By Calum Marsh
By Michelle Orange
By Michael Atkinson
By Simon Abrams
By Zachary Wigon
By Aaron Hillis
By Casey Burchby
By Stephanie Zacharek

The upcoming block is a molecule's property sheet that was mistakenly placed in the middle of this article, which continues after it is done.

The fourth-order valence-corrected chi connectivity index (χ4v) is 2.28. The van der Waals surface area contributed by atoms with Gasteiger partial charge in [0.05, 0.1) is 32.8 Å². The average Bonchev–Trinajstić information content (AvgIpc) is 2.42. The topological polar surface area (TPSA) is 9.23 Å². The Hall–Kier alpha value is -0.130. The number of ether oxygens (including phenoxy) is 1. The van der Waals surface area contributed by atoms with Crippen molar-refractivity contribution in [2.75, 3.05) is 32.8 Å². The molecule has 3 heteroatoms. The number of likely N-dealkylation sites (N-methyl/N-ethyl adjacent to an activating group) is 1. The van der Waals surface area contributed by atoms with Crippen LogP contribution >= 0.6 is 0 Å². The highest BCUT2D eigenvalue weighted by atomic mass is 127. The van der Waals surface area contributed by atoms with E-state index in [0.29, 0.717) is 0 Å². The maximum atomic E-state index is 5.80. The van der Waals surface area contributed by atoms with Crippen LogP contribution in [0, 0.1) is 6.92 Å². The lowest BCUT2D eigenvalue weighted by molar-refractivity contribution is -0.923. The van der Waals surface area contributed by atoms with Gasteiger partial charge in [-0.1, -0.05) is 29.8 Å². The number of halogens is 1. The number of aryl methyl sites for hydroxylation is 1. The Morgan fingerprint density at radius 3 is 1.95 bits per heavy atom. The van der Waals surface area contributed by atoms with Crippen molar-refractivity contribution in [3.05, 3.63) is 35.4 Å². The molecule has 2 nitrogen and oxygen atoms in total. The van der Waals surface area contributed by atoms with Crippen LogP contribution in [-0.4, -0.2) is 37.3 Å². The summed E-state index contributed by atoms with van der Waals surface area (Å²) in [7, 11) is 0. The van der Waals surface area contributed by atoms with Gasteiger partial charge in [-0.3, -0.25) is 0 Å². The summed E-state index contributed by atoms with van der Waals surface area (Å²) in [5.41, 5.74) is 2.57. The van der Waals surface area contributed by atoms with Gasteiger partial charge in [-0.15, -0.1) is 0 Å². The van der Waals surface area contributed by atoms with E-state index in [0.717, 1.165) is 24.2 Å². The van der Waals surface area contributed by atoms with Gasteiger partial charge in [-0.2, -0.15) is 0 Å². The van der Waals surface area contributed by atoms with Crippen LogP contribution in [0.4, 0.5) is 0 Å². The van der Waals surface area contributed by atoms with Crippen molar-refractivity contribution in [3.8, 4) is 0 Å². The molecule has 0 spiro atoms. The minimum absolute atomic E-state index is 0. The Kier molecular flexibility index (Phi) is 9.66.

As the documentary equivalent of a group character study, Somewhere Between isn't as sharply focused as you might hope. Director Linda Goldstein Knowlton (The World According to Sesame Street) never delves far enough into her subjects' stories for Somewhere Between to feel more nuanced than, say, a good commercial for international child-adoption services. The film's depiction of how a group of four Chinese girls adopted by surrogate American families self-identifies is largely reliant on pat, unenlightening interviews, and much of Knowlton's footage is arranged in such a way that her subjects raise questions but never fully consider them, especially on the vital topic of the alienation that these four orphans—who have had no contact with their birth parents—can't help but feel for their white families and friends. Sometimes, it's unclear what some footage in the film is supposed to signify. What are we supposed to think when Hayley, one of the film's four subjects, is teased by her friends about her ethnicity, and she nervously jokes with them that she knows that "you're not sorry!" In too many scenes, interviewees make loaded statements that Knowlton doesn't do enough to explore. As it is, it's hard to know what these teens are thinking beyond the fact that they're frustrated but aren't able to express their frustration as well as they might like to.
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